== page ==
“Today, the work done by Parrish in the nineteen-twenties and Gates in the nineteen-nineties forms the bedrock for books, documentaries, and a renewed reparations push that, a century after the massacre, is experiencing a groundswell of support.”
Envy over her success led her husband, also a writer, to become violent. She fights every day for her safety — and to avoid being relegated to obscurity like so many writers who are mothers.
Women with power have the capacity to silence women with less — and they wield it. Why can’t they see that?
Sara Fredman talks to author Lindy West on women and likability, the evolution of pop culture, and navigating conversations in a complex, messy world.
Our inherited biases about who should write what live deeper than most of us realize or want to acknowledge.
Barbara Kingsolver takes a rigorous, scientific approach to her novels’ subjects — but, as a woman writer, her authority is often challenged.
Joan Morgan’s “She Begat This” looks back at how Lauryn Hill crashed through hip-hop’s glass ceiling, while our critic looks at how the author and a cadre of black women writers did the same for hip-hop music journalism.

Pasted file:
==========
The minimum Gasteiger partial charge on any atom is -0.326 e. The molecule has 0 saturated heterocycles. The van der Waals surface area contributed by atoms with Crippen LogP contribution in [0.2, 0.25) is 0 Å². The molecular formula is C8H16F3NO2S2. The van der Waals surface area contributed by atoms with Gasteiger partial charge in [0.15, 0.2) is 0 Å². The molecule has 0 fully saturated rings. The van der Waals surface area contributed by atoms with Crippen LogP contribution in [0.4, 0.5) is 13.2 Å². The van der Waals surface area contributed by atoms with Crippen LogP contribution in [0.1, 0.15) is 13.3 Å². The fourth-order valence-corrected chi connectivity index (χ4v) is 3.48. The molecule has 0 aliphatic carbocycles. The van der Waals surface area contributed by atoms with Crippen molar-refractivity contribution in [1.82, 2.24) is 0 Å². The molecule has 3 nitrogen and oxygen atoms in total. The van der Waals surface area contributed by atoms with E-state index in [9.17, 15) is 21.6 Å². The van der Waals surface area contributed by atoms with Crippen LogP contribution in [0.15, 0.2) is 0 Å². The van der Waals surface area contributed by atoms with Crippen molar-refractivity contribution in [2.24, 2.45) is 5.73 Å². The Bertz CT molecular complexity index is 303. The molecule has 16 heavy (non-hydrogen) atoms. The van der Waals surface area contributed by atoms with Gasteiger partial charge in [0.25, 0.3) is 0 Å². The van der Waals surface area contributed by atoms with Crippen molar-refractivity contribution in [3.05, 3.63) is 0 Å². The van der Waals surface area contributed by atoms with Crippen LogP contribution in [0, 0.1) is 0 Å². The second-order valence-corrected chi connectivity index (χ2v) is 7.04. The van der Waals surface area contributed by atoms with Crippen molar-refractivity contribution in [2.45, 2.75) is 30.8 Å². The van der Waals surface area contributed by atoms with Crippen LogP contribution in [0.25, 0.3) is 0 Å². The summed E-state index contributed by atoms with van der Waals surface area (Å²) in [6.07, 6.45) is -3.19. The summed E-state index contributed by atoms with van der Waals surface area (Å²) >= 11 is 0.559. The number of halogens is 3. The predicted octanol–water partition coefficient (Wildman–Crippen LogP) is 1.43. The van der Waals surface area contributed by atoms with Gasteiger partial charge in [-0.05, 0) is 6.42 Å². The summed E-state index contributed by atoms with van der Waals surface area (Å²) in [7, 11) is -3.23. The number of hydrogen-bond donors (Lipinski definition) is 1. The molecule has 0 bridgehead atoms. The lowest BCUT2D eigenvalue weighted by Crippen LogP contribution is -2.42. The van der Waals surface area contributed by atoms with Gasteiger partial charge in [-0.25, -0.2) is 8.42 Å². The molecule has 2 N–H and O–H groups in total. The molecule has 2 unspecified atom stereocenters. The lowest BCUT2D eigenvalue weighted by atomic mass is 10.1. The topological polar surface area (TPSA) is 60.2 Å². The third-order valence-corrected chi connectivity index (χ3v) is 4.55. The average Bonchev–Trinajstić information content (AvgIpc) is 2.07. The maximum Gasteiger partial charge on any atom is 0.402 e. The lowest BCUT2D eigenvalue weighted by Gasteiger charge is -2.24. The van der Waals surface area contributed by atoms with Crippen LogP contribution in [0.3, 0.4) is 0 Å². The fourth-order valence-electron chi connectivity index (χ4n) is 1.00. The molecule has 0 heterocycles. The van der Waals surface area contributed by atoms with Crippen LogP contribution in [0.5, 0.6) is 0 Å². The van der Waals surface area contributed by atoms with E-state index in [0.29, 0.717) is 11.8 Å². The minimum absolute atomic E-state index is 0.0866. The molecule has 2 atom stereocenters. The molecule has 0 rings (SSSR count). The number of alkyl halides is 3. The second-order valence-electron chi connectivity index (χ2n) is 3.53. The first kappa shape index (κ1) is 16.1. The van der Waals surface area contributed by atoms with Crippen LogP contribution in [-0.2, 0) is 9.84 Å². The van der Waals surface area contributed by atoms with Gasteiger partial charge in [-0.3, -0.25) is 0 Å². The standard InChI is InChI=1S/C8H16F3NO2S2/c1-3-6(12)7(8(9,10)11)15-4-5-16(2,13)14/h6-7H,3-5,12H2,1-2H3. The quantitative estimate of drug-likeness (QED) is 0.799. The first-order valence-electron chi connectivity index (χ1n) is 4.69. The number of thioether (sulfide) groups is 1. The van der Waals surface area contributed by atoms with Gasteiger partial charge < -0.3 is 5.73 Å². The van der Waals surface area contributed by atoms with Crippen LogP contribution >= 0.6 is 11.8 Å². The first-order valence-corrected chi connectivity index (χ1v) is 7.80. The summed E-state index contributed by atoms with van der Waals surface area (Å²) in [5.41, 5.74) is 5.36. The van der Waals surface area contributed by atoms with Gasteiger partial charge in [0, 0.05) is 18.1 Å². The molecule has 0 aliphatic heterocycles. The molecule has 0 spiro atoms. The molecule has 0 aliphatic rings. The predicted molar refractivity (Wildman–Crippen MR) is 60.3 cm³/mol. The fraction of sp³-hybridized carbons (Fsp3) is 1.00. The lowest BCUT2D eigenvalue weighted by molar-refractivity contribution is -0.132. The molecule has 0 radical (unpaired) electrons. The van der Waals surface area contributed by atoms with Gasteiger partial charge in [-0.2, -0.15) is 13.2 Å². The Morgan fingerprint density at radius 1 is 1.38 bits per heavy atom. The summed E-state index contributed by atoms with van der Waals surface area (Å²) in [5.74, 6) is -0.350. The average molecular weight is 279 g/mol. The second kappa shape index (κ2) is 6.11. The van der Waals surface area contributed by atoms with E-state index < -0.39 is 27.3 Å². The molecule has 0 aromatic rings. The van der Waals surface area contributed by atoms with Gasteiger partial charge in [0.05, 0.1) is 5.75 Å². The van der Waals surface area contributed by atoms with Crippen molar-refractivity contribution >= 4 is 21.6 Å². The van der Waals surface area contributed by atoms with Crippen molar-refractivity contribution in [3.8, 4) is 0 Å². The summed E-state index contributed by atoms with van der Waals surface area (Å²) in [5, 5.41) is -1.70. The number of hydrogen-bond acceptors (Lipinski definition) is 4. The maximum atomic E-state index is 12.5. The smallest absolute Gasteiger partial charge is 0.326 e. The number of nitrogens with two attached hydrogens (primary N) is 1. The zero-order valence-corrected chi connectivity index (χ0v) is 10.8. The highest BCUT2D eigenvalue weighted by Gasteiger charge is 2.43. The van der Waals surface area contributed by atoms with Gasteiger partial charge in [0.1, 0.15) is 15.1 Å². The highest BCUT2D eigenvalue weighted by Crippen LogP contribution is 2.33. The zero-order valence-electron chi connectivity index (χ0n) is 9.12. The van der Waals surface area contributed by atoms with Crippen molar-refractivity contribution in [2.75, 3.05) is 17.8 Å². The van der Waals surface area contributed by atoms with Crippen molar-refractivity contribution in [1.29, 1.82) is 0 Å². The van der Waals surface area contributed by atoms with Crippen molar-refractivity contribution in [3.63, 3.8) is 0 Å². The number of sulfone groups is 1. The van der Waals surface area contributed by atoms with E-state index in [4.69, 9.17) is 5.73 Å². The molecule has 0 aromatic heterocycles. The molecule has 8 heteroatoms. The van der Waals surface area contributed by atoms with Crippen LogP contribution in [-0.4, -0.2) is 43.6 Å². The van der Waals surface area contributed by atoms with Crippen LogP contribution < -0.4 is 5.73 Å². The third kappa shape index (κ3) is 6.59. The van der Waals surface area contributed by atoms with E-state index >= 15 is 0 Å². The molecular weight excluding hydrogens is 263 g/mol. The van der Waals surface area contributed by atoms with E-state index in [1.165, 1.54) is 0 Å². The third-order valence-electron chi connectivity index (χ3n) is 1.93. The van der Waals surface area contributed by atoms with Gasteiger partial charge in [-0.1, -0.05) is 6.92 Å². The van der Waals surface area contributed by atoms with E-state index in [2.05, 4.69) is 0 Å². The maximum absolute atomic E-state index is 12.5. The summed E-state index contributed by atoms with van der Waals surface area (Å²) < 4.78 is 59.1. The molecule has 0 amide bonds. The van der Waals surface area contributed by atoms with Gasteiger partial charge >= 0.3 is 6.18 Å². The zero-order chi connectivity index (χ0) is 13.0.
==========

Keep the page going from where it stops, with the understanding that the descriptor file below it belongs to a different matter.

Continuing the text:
The first in a new series at the Paris Review, featuring “underrated and underread” female authors. This one profiles British Novelist Olivia Manning (1908-1980), known best for her novel School for Love and for her Balkan and Levant trilogies. Manning’s books featured less likable women characters, who might have been better appreciated if they were […]
Poet Patricia Lockwood offers ideas on how to keep writing in the unstable, toxic, distracting times we live in.
Cultural critic Michelle Dean discusses her new book Sharp: The Women Who Made an Art of Having an Opinion. Topics covered range from emotionally fraught book reviews of Susan Sontag to male blowback against the famous first line of Janet Malcolm’s The Journalist and the Murderer to how horrified Elizabeth Hardwick was by her friend Adrienne […]